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Sailboat

Mariah 31

1977 — 1983
Designer
Henry Morschadt
Builder
Pacific Seacraft
Hull Type
Long keel w/trans. hung rudder
Construction
FG

Dimensions

Length Overall
36.00 ft / 10.97 m
Length On Deck
30.92 ft / 9.42 m
Waterline Length
25.00 ft / 7.62 m
Beam
10.67 ft / 3.25 m
Draft
4.42 ft / 1.35 m
Displacement
16,000 lb / 7,257 kg
Ballast
6,000 lb / 2,722 kg
drawing

Rig and Sails

Type
Cutter
Reported Sail Area
576.00 ft2 / 53.51 m2
Total Sail Area
575.93 ft2 / 53.51 m2
Mainsail
Sail Area
255.50 ft2 / 23.74 m2
P
36.50 ft / 11.13 m
E
14.00 ft / 4.27 m
Mast Height
45.33 ft / 13.82 m
Foresail
Sail Area
320.43 ft2 / 29.77 m2
I
41.56 ft / 12.67 m
J
15.42 ft / 4.70 m
Est. Forestay Len.
44.33 ft / 13.51 m

Spinnaker

SPL/TPS
ISP

Auxilary Power

Make
?
Model
?
HP
?
Type
?
Fuel Capacity
35 gals / 132 L

Accomodations

Water Capacity
70 gals / 265 L
Holding Tank Capacity
?
Headroom
6.42 ft / 1.96 m

Calculations

Hull Speed
6.7 knots
Sail Area/Displacement
14.51
under powered
Ballast/Displacement
37.5
less stiff, less powerful
Displacement/Length
457.14
ultraheavy
Comfort Ratio
38.74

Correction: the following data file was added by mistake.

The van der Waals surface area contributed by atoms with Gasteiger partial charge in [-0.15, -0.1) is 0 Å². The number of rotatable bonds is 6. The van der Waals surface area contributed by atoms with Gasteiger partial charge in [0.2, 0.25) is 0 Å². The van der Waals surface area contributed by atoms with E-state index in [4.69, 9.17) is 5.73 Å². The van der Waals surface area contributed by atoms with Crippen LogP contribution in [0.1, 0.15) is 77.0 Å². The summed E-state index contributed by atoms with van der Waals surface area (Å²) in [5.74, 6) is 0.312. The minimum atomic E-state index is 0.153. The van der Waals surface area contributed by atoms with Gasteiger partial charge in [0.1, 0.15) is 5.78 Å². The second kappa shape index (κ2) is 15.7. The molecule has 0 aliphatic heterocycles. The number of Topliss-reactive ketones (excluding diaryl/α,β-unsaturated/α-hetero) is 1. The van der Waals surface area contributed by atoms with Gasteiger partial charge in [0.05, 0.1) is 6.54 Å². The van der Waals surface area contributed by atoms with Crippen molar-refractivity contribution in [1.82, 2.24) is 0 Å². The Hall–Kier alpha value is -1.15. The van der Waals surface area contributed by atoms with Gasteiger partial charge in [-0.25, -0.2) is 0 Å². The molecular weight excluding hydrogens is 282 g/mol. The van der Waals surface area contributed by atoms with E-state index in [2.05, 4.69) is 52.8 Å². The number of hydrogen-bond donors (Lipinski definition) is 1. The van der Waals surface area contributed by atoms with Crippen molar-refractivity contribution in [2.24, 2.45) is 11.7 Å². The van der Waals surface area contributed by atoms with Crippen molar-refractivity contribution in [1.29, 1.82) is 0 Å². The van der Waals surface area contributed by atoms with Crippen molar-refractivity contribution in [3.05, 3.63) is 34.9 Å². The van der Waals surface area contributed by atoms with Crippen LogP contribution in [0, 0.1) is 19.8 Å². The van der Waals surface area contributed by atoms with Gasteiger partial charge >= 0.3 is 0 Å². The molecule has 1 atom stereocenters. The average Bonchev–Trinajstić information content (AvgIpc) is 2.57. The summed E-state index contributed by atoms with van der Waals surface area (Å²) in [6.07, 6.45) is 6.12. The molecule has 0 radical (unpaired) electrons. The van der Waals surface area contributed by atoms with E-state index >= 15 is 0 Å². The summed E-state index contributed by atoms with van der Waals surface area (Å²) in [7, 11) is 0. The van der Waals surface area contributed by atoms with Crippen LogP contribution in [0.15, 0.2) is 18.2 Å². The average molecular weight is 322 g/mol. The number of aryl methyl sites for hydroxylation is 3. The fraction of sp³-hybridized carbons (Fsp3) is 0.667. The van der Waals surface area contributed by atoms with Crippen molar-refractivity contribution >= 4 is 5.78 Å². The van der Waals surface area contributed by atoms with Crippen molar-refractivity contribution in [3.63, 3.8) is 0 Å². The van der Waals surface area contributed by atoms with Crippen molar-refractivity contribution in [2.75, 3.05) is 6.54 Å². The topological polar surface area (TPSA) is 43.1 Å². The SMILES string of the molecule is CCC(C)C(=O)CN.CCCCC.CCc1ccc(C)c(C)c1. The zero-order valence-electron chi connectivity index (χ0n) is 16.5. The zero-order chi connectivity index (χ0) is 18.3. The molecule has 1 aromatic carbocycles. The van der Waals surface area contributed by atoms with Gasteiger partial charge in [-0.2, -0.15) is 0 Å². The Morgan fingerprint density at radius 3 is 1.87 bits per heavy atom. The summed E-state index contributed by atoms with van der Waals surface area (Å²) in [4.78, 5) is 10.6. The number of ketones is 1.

moderate bluewater cruising boat
Capsize Screening
1.71
better suited for ocean passages

Notes

From BlueWaterBoats.org:

Touted “the most expensive boat of its size” at her introduction in 1977, the diminutive Mariah 31 helped build Pacific Seacraft’s reputation for making quality boats. She was designed by the original co-founder of Pacific Seacraft, Henry Mohrschladt who only two years earlier kicked off the business with Mike Howarth building boats out of Howarth’s garage.

The Mariah 31 is a ridiculously sturdy boat, with hull thicknesses seldom seen in boats twice her length. We’re talking one inch at the topsides extending to 3 inches at the bilge, and deck thicknesses of an inch and a half (where you can hear owners complain they can’t readily find through-deck bolts long enough). As testament to her strength, Paul Lutus during his solo circumnavigation in Selene writes of surviving a blow with a semi-submerged shipping container without taking on any water, the impact had enough force to throw him clean off from his berth while he slept.

Not surprisingly she is heavy, requiring a lot of canvas hung from her 4ft bowsprit to keep her moving. Later MkII versions introduced a 5ft bowsprit. The interiors have a nice layout, loads of headroom and are finished in high quality teak.

Under sail she’s generally considered a slow boat, expect to clock regular 100 mile days in the trades with a well set up rig. She’s at her best on a reach, with 14-18 knots on the beam – expect a solid 6 knots. However with the wind from behind, her tub-like underbody and shoal keel doesn’t do much to reduce rolling motion which can get uncomfortably large.

Production ceased in 1983, the rumor was that the boat was too expensive to keep going. Before production ended a number of boats were sold as hull and deck kits and finished by their owners.

» Mariah 31 Yahoo Group, owner discussions.
» Confessions of a Long Distance Sailor by Paul Lotus, a solo circumnavigation in a Mariah 31.
» Mariah 31 Sea Trial by Earl R. Hinz, Sea Magazine, Aug 1978.


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